#SMX Speaker Series: Moz’s Dr. Pete Meyers Talks SERP Science
Meet Dr. Pete Meyers — Moz’s marketing scientist and the brains behind the MozCast. MozCast reports volatility of Google SERPs as a weather report, measuring the changes in Google rankings daily in an effort to track algorithm changes.
“MozCast was born out of my frustration that Google admitted to hundreds of search changes every year, and we could only name a handful,” Meyers explained. “The project has evolved a lot in the past three and half years, and the one thing I’ve heard from a lot of people is ‘Thanks for letting me know I’m not crazy.’ There are so many times when we think something changed, and we just need that gut-check. I hope MozCast helps fill that gap.”
Running MozCast positions Meyers as a SERP historian. On March 3, Meyers will present Dr. Pete’s Guide To The Changing Google SERPs at Search Marketing Expo (SMX) West. He’ll bring audiences up to date on all the latest changes to the SERP, the Knowledge Graph boxes, the Local Pack, display carousels and more.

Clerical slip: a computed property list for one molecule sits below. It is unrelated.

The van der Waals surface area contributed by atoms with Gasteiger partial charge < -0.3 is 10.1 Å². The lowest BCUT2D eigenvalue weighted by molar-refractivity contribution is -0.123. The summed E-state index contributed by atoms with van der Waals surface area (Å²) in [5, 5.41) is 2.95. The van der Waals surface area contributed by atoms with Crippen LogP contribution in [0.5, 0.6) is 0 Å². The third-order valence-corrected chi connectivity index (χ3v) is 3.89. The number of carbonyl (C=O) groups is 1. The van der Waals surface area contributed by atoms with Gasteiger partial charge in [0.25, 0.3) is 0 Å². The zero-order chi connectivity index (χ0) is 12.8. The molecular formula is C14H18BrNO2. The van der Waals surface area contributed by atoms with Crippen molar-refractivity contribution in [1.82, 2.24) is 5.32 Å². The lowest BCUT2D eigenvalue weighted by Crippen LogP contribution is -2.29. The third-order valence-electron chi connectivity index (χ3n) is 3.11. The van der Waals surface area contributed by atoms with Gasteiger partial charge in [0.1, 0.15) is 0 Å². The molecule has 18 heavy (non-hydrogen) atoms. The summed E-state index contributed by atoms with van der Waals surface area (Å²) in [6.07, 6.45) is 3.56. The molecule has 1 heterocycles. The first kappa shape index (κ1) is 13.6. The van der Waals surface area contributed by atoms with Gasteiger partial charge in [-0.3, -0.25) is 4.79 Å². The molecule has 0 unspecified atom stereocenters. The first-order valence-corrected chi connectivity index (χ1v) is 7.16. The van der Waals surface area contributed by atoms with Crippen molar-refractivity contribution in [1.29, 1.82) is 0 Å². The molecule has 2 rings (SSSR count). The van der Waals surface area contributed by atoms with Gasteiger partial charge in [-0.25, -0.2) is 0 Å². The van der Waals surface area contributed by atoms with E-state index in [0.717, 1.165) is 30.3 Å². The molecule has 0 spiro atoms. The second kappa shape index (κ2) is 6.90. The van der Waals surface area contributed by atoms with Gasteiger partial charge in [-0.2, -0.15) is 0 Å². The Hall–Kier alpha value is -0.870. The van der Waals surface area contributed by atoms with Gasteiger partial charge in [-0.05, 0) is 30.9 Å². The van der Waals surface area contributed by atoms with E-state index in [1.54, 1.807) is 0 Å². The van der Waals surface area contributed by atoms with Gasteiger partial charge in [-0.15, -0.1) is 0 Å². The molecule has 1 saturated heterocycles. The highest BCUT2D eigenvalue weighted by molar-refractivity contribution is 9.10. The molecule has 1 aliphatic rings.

Today, Meyers joins us on the blog for an exclusive interview about all things Google-related. This is the latest in a series of interviews with VIP SMX West Speakers. Over the last month, we’ve heard insights from:
- Google’s Gary Illyes
- SEO by the Sea’s Bill Slawski
- Bruce Clay, Inc.’s Mindy Weinstein
- HubSpot’s Luke Summerfield
- aimClear’s Marty Weintraub
Now on to the doctor.
Kristi Kellogg: As a SERP historian, what do you see looming on the horizon with Google’s search engine results pages?
Pete Meyers: Google has made a strong shift toward mobile-first design, and I think that means that they’re going to take more and more liberties with the layout of desktop search. We’re going to see more mixing of paid and organic elements, especially in Knowledge Graph entities. The days of organic results in a block with ads on the top, bottom, and right are behind us.